12 May 2011

Designs on Illustrating The Wonderful Wizard of Oz

A British website called Blank Pages is inviting artists to collaborate in illustrating L. Frank Baum’s The Wonderful Wizard of Oz, each piece of art inspired by one page of the novel.

Obviously, the organizers chose that book because it’s in the public domain around the world, and conjures up a lot of striking visual images. However, many of those images come from the 1939 Technicolor movie rather than the text of the book. Thus, Baum’s Dorothy wears silver shoes, but one artist has contributed a couple of images of ruby slippers. (At least I think both come from the same artist; it’s definitely the same slippers.)

A more striking visual problem with the project is that the text itself is obviously a Project Gutenberg transcription laid out in an ugly, hard-to-read design. Much more attention is going to the art and user interface than to the words that started it all.

That’s a sad irony because W. W. Denslow’s design for The Wonderful Wizard of Oz in 1900 was a masterpiece of the book art. In addition to four-color plates, Denslow created two-color illustrations throughout the book, with the second color spreading behind the black text. The tints in those drawings reflected Dorothy’s progress through the color-coded land of Oz. In the spread above, for example, the green signals that she has come close to the Emerald City.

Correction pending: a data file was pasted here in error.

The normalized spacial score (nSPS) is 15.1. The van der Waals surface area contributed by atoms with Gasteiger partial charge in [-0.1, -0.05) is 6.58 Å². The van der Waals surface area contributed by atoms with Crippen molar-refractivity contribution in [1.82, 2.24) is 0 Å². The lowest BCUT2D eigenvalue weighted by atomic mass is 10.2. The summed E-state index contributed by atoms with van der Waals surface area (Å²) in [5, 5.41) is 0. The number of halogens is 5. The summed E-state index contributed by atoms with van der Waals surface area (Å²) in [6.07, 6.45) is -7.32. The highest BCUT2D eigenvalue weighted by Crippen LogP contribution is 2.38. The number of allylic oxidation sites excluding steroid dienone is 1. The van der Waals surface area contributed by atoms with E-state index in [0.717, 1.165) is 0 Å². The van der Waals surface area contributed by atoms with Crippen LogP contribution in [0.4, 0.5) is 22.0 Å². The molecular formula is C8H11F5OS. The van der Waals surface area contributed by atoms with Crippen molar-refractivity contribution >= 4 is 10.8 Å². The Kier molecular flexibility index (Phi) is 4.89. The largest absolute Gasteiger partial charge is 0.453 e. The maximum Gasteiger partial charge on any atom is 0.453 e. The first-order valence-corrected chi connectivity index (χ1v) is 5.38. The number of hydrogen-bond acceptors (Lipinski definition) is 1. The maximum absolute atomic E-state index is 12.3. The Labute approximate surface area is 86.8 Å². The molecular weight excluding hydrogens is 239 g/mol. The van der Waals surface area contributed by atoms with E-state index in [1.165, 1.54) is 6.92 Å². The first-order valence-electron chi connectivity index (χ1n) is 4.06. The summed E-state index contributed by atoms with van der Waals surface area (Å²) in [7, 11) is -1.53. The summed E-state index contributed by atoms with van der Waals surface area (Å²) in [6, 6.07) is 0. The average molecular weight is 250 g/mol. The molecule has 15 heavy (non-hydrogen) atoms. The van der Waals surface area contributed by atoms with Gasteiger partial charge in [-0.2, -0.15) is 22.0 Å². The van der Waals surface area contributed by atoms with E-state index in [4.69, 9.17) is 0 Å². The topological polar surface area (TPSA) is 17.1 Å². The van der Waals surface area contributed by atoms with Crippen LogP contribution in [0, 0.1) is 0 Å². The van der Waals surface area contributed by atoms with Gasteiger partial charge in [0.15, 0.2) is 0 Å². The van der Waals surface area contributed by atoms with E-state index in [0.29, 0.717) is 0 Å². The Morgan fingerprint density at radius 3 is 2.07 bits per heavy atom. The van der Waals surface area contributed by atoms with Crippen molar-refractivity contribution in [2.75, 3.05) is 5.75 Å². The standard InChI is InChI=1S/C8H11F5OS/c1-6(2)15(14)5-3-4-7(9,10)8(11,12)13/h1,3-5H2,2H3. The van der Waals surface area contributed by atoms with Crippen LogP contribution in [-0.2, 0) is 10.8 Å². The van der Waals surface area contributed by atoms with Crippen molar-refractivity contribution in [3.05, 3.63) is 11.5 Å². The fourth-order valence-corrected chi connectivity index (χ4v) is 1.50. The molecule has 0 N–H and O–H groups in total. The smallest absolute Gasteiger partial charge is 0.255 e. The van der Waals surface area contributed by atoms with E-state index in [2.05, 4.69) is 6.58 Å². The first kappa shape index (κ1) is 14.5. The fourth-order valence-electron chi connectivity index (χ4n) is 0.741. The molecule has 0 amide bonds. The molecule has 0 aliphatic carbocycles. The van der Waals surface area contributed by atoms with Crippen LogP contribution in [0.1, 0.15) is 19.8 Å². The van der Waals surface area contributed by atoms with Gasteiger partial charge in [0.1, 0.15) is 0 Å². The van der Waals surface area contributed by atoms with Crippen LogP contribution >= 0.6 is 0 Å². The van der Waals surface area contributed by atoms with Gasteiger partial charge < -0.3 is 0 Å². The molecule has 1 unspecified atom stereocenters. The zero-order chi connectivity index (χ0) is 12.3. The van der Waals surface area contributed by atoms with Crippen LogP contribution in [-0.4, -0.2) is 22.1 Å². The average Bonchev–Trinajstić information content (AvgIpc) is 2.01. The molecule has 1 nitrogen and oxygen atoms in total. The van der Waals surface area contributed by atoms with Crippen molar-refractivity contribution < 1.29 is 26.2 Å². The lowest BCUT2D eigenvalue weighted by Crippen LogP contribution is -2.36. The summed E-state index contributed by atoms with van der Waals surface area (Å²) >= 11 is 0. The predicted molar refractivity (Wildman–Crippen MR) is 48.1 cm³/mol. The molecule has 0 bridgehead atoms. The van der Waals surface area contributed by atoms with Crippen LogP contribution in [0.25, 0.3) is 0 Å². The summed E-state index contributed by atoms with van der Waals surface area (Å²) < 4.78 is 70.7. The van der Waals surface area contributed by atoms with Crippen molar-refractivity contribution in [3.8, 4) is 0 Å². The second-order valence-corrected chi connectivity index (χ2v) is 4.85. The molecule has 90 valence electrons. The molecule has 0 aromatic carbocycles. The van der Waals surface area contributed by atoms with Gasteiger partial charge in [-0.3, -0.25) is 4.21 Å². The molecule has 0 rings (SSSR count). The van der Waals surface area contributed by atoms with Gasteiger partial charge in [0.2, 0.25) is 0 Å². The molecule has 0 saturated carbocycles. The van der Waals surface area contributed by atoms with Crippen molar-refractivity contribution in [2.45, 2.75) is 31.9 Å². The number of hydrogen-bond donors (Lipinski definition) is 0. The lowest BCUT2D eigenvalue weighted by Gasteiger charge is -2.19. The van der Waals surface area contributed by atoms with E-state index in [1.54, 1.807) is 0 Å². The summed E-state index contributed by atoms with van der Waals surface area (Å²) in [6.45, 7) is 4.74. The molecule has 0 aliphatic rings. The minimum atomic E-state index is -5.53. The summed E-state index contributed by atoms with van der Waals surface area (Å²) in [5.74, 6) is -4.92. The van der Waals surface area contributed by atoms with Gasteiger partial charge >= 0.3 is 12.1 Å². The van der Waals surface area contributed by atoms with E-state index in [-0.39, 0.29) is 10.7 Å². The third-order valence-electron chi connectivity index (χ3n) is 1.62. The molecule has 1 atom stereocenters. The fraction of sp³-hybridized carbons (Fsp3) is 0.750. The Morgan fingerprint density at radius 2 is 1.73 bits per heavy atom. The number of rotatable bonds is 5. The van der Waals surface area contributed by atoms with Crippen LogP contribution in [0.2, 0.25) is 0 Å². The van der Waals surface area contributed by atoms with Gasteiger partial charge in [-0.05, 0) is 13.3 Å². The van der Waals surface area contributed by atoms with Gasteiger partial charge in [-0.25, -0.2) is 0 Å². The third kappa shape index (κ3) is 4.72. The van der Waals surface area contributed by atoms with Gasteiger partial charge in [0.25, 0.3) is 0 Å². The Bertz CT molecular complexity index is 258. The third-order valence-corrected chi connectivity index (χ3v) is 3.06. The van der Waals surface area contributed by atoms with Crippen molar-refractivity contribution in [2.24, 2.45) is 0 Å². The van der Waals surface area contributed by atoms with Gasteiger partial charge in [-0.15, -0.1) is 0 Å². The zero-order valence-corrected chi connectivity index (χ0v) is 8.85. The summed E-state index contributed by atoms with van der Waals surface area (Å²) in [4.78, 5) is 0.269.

The Blank Pages format can’t replicate that overlapping effect, but it could do much better on the design side.


Chaucerian said...

I remember as a child noticing the green color in the illustrations that you mention. Never did I think of printers, inkers, designers, layout artists -- I just thought it was natural that the pages would become green as they approached the Emerald City. (This is probably related to my still thinking, many decades later, that Oz is real.)

J. L. Bell said...

Color was a big part of the Oz books as originally published. They had color plates, color printing on the pages, or (in the case of The Road to Oz) colored paper.

But my generation grew up mostly with the “white cover” editions, issued without color illustrations on bright white paper. Baum’s texts still emphasized the colors of Oz, but we had to imagine it from black and white.